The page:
The Michigan Legislature has demonstrated an interest in reforming the state’s auto insurance laws for many years. Lawmakers have introduced more than 350 bills that would modify the state’s insurance laws since 2001.[1] This legislative interest is likely driven by a belief among voters that auto insurance premiums are too expensive.

And there’s evidence to back up this belief, although calculating the average premium paid by Michigan drivers and comparing that to other states is not a straightforward task. Because auto insurance companies function by managing risks and expected losses, they operate most efficiently when they can differentiate the price of their premiums based on the insured’s risk profile. In simple terms, the riskier it is for a company to insure a driver, the higher the insurance premiums they will charge. This makes it challenging to calculate an average statewide auto insurance premium.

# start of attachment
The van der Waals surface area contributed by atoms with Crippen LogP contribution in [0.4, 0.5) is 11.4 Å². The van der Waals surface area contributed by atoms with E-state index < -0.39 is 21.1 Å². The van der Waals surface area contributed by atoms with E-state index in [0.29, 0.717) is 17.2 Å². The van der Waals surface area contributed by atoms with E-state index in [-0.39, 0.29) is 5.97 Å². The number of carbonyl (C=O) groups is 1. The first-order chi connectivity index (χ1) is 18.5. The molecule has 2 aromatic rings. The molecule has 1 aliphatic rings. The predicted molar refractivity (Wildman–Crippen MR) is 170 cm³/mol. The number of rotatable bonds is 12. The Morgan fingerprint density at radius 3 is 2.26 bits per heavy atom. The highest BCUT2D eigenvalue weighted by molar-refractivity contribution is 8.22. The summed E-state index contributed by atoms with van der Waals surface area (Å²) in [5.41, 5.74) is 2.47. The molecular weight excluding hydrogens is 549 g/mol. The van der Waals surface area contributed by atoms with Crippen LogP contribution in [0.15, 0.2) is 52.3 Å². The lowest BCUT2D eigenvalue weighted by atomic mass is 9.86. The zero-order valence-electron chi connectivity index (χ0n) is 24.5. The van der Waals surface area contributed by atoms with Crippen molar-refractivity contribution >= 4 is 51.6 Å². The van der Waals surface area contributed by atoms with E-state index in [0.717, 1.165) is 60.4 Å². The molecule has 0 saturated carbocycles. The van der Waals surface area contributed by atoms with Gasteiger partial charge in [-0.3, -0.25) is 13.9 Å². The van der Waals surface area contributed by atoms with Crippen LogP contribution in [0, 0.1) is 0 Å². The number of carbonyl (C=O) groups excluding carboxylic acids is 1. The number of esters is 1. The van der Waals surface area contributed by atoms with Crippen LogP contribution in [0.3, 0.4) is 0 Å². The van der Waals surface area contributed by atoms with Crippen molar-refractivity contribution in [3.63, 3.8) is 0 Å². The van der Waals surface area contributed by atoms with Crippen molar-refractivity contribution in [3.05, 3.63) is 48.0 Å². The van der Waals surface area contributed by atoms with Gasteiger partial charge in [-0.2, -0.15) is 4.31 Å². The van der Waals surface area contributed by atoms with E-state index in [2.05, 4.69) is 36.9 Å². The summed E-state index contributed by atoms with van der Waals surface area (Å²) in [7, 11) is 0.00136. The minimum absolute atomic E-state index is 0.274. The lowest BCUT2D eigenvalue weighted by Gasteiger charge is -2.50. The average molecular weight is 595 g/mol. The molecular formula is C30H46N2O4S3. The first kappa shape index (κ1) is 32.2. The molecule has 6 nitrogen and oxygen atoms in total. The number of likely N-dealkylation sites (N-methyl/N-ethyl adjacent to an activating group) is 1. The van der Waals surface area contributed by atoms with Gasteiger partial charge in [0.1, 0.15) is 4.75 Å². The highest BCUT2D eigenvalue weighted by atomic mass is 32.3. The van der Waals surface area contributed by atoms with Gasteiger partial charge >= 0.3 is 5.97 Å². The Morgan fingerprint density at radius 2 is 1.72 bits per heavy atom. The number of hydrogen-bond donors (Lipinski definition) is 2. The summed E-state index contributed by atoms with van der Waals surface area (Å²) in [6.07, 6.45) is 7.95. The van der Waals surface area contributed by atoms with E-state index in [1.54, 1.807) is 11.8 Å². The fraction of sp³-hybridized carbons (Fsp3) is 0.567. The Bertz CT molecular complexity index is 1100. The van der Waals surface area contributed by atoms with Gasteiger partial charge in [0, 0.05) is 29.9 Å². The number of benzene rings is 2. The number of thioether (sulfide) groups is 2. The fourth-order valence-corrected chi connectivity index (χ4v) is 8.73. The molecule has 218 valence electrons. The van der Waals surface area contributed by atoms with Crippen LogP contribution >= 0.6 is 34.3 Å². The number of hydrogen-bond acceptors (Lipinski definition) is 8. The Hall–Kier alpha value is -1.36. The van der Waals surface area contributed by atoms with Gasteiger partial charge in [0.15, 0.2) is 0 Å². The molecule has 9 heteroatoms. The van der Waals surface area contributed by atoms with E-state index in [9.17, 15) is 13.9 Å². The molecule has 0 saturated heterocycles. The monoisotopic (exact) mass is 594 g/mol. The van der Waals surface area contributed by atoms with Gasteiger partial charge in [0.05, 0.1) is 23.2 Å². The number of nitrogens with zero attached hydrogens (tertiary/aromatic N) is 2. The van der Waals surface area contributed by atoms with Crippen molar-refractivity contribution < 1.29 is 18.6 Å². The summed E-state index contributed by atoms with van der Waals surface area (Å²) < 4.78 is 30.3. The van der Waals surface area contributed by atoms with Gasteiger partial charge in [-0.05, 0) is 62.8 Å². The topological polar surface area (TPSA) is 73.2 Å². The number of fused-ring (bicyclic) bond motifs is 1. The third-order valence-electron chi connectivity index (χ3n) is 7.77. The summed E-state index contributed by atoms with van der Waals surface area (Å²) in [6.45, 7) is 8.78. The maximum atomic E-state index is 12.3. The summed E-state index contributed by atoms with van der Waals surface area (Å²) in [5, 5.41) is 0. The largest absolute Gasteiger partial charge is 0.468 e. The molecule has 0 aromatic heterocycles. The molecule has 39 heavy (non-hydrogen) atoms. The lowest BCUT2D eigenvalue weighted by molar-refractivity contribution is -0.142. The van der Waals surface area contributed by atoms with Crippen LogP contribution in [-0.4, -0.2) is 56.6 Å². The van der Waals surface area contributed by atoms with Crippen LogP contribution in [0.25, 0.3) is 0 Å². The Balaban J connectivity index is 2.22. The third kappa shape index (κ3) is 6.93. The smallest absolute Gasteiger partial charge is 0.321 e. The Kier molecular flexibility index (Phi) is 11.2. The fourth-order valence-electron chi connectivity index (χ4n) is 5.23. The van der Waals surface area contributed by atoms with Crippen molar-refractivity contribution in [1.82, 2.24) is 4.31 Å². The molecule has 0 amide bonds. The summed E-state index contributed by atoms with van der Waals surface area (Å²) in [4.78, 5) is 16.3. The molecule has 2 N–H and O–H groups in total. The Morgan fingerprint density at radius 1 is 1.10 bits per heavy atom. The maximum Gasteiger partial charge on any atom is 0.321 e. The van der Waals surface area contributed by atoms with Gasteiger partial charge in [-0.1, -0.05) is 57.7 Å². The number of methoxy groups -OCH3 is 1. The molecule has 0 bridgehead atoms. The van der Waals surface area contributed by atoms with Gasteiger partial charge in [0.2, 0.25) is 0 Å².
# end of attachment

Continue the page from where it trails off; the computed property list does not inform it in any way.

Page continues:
Despite these limitations, a few organizations have estimated the average auto insurance premiums across the country, state by state. Although the rates vary, and sometimes dramatically, a common fact is that Michigan’s rates are some of the highest in the nation.